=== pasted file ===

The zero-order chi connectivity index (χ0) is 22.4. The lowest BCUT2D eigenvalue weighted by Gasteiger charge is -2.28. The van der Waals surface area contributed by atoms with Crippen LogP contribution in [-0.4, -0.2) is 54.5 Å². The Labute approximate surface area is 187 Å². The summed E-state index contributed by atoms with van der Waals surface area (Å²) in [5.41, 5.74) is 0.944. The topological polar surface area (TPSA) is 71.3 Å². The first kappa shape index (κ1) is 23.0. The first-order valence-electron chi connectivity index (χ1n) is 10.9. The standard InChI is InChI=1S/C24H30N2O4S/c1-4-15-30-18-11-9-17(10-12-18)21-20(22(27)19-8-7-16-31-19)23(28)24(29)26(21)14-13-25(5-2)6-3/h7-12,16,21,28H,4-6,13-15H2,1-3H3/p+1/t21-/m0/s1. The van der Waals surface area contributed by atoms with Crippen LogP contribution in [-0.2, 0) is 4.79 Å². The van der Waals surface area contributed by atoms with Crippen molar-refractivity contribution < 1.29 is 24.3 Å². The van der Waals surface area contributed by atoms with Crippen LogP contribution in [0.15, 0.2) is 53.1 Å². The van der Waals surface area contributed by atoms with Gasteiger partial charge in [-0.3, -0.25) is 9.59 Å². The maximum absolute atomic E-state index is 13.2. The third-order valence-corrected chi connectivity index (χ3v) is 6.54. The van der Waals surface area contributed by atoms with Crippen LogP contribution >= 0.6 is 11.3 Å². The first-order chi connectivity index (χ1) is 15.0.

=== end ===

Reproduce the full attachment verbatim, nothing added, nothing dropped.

The zero-order chi connectivity index (χ0) is 22.4. The lowest BCUT2D eigenvalue weighted by Gasteiger charge is -2.28. The van der Waals surface area contributed by atoms with Crippen LogP contribution in [-0.4, -0.2) is 54.5 Å². The Labute approximate surface area is 187 Å². The summed E-state index contributed by atoms with van der Waals surface area (Å²) in [5.41, 5.74) is 0.944. The topological polar surface area (TPSA) is 71.3 Å². The first kappa shape index (κ1) is 23.0. The first-order valence-electron chi connectivity index (χ1n) is 10.9. The standard InChI is InChI=1S/C24H30N2O4S/c1-4-15-30-18-11-9-17(10-12-18)21-20(22(27)19-8-7-16-31-19)23(28)24(29)26(21)14-13-25(5-2)6-3/h7-12,16,21,28H,4-6,13-15H2,1-3H3/p+1/t21-/m0/s1. The van der Waals surface area contributed by atoms with Crippen LogP contribution in [-0.2, 0) is 4.79 Å². The van der Waals surface area contributed by atoms with Crippen molar-refractivity contribution < 1.29 is 24.3 Å². The van der Waals surface area contributed by atoms with Crippen LogP contribution in [0.15, 0.2) is 53.1 Å². The van der Waals surface area contributed by atoms with Gasteiger partial charge in [-0.3, -0.25) is 9.59 Å². The maximum absolute atomic E-state index is 13.2. The third-order valence-corrected chi connectivity index (χ3v) is 6.54. The van der Waals surface area contributed by atoms with Crippen LogP contribution >= 0.6 is 11.3 Å². The first-order chi connectivity index (χ1) is 15.0.